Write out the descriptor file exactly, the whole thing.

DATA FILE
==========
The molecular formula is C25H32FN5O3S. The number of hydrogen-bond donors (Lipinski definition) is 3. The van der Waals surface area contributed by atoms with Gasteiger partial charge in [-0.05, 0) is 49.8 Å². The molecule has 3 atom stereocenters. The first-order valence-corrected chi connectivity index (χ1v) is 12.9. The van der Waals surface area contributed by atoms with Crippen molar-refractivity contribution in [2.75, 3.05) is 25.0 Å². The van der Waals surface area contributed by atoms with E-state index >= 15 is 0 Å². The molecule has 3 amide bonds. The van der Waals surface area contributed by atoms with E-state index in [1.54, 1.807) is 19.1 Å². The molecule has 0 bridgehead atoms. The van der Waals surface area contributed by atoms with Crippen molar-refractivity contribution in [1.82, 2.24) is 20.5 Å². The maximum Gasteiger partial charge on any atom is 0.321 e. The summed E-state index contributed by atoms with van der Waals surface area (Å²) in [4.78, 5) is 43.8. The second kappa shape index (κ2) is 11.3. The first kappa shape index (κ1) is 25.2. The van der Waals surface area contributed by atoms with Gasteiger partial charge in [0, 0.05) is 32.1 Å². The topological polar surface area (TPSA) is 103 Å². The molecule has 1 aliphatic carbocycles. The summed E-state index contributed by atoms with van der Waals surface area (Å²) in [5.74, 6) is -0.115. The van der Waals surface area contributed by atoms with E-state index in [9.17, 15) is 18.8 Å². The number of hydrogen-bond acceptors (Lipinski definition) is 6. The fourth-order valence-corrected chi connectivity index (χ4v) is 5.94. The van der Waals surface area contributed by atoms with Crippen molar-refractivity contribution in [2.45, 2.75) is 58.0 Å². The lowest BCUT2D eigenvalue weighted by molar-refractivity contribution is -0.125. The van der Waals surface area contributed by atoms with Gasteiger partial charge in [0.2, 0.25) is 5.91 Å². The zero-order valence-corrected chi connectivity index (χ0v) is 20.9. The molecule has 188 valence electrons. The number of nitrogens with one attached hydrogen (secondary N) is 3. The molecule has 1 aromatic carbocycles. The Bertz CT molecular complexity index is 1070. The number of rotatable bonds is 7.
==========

The molecular formula is C25H32FN5O3S. The number of hydrogen-bond donors (Lipinski definition) is 3. The van der Waals surface area contributed by atoms with Gasteiger partial charge in [-0.05, 0) is 49.8 Å². The molecule has 3 atom stereocenters. The first-order valence-corrected chi connectivity index (χ1v) is 12.9. The van der Waals surface area contributed by atoms with Crippen molar-refractivity contribution in [2.75, 3.05) is 25.0 Å². The van der Waals surface area contributed by atoms with E-state index >= 15 is 0 Å². The molecule has 3 amide bonds. The van der Waals surface area contributed by atoms with E-state index in [1.54, 1.807) is 19.1 Å². The molecule has 0 bridgehead atoms. The van der Waals surface area contributed by atoms with Crippen molar-refractivity contribution in [1.82, 2.24) is 20.5 Å². The maximum Gasteiger partial charge on any atom is 0.321 e. The summed E-state index contributed by atoms with van der Waals surface area (Å²) in [4.78, 5) is 43.8. The second kappa shape index (κ2) is 11.3. The first kappa shape index (κ1) is 25.2. The van der Waals surface area contributed by atoms with Gasteiger partial charge in [0, 0.05) is 32.1 Å². The topological polar surface area (TPSA) is 103 Å². The molecule has 1 aliphatic carbocycles. The summed E-state index contributed by atoms with van der Waals surface area (Å²) in [5.74, 6) is -0.115. The van der Waals surface area contributed by atoms with E-state index in [9.17, 15) is 18.8 Å². The number of hydrogen-bond acceptors (Lipinski definition) is 6. The fourth-order valence-corrected chi connectivity index (χ4v) is 5.94. The van der Waals surface area contributed by atoms with Crippen molar-refractivity contribution in [2.45, 2.75) is 58.0 Å². The lowest BCUT2D eigenvalue weighted by molar-refractivity contribution is -0.125. The van der Waals surface area contributed by atoms with Gasteiger partial charge in [0.2, 0.25) is 5.91 Å². The zero-order valence-corrected chi connectivity index (χ0v) is 20.9. The molecule has 188 valence electrons. The number of nitrogens with one attached hydrogen (secondary N) is 3. The molecule has 1 aromatic carbocycles. The Bertz CT molecular complexity index is 1070. The number of rotatable bonds is 7.